It’s really time for the Indian PR business, the consultancies in particular, to recognise a huge problem with the way they do business. In fact, it’s far past time they caught up with the international pricing, whilst adopting the sophistication and maturity of managing growth.
What strikes me the most is the fee that the consultancies in India peg themselves at. Average PR billings here are just a fraction of the global average which obviously puts excess pressure on both the top line and bottom line. For a mid-size consultancy in India, anything above INR 500,000 (US$6,900) is considered an above average monthly retainer which often necessitates an army of dedicated resources, and of course the mounting client expectations which the consultancy members go above and beyond their call of duties to satisfy.
This when compared to reasonably established markets like Singapore or Dubai would fetch an average retainer of USD 15,000-16,000 a month which typically requires a resource allocation of an Account Director, Account Manager and an Account Executive, spending about 25-30 per cent of their time. A client that pays anything above USD 25,000 (INR 1.8million) a month usually receives some eternal gratification of the management in these markets.
Sure, India is no normal PR market that is quite diverse and complex. So is China, perhaps an even tougher market that has recorded revenues of over USD 700million in 2017, which is roughly half of the UK market that boasts a valuation of whopping USD 1.78 billion.
In comparison, India’s total market revenue stands at USD 165 million. In other words, the country’s market size is just 20 per cent of the total Chinese PR market, and less than one-tenth of the UK PR scene.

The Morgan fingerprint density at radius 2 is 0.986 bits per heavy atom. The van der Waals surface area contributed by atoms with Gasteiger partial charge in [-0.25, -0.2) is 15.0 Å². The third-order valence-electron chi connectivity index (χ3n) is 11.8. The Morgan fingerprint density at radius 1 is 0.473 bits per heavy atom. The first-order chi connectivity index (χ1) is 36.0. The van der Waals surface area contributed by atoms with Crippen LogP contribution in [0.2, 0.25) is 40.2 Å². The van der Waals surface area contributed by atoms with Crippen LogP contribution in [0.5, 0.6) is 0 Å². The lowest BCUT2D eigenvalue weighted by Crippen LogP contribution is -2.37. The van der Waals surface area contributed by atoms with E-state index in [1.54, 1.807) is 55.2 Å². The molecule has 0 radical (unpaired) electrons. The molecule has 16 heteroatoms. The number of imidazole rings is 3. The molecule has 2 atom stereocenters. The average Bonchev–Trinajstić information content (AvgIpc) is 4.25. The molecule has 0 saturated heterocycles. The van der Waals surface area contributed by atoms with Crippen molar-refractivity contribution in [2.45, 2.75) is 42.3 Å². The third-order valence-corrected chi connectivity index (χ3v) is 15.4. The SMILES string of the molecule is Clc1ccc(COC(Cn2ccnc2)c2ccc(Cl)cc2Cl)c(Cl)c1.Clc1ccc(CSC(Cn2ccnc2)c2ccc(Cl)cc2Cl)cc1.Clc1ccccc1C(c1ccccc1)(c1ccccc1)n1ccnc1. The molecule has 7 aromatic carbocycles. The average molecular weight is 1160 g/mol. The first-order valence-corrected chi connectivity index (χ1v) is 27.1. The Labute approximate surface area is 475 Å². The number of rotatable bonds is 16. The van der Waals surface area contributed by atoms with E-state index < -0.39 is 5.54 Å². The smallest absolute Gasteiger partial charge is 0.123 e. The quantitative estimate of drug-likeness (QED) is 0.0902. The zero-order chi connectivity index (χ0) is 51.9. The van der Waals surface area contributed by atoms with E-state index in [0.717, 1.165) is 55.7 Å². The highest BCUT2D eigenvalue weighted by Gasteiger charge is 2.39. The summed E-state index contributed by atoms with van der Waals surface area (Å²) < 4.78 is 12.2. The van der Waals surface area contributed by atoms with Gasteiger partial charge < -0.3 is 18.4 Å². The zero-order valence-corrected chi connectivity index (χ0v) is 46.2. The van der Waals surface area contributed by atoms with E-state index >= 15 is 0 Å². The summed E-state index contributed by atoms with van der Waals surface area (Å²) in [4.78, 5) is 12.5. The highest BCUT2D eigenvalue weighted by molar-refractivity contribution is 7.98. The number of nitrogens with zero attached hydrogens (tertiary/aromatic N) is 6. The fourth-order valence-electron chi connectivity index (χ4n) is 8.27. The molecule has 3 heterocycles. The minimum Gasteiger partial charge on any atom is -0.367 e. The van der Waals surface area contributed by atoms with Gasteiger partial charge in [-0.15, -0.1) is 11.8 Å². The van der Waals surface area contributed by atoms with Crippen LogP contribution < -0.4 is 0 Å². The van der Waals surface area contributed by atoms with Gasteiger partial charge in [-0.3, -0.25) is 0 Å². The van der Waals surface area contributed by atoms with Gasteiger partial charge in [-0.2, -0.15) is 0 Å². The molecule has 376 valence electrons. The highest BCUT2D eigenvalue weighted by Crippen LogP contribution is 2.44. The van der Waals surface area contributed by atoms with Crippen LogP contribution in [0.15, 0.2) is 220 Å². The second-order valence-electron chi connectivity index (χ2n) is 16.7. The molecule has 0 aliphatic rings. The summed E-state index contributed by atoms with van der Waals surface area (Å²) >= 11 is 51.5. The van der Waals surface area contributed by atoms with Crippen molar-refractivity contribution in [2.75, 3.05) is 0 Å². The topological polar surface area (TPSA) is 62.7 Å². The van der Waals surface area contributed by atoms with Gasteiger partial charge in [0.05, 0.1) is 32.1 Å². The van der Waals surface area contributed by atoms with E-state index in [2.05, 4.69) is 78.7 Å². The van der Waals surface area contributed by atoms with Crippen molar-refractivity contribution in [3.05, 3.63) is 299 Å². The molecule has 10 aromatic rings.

With almost similar business conditions and the number of firms operating in both countries, how is it that China is five times bigger than that of the Indian PR scene? You don’t need an expert to tell you that the answer lies within billing. The reason? The Chinese PR market was established by the international biggies who brought along the value, breadth, and diversity, which ultimately yielded high income. Homegrown firms then followed suit in the market in keeping with the international best practices, and not entering into a price war strategy. Case in point is BlueFocus, a publicly listed PR firm in China that commands a leadershp position in the market.
Unlike in China, the Indian PR business was set up by local firms who did not – and continue not to – hesitate offering more for less so they could bag as many new contracts as possible. This operating philosophy has jeopardised the business that is simply trying to squeeze consultancy practitioners to produce beyond their capacities. It’s a matter of survival out there.
Then there is the issue of quality talent. Let’s face it – the profession doesn’t necessarily attract the best of the talent, simply because it doesn’t pay enough. How do we pay them if our income doesn’t allow us to do so?
The antidote? Undoubtedly, it is higher billings. But, the business ‘gurus’ that have failed the market for more than three decades – are they willing to own up their mistakes and say, “enough is enough. PR in India isn’t at a discount anymore.”
The views expressed here are that of the author and do not necessarily reflect that of Reputation Today.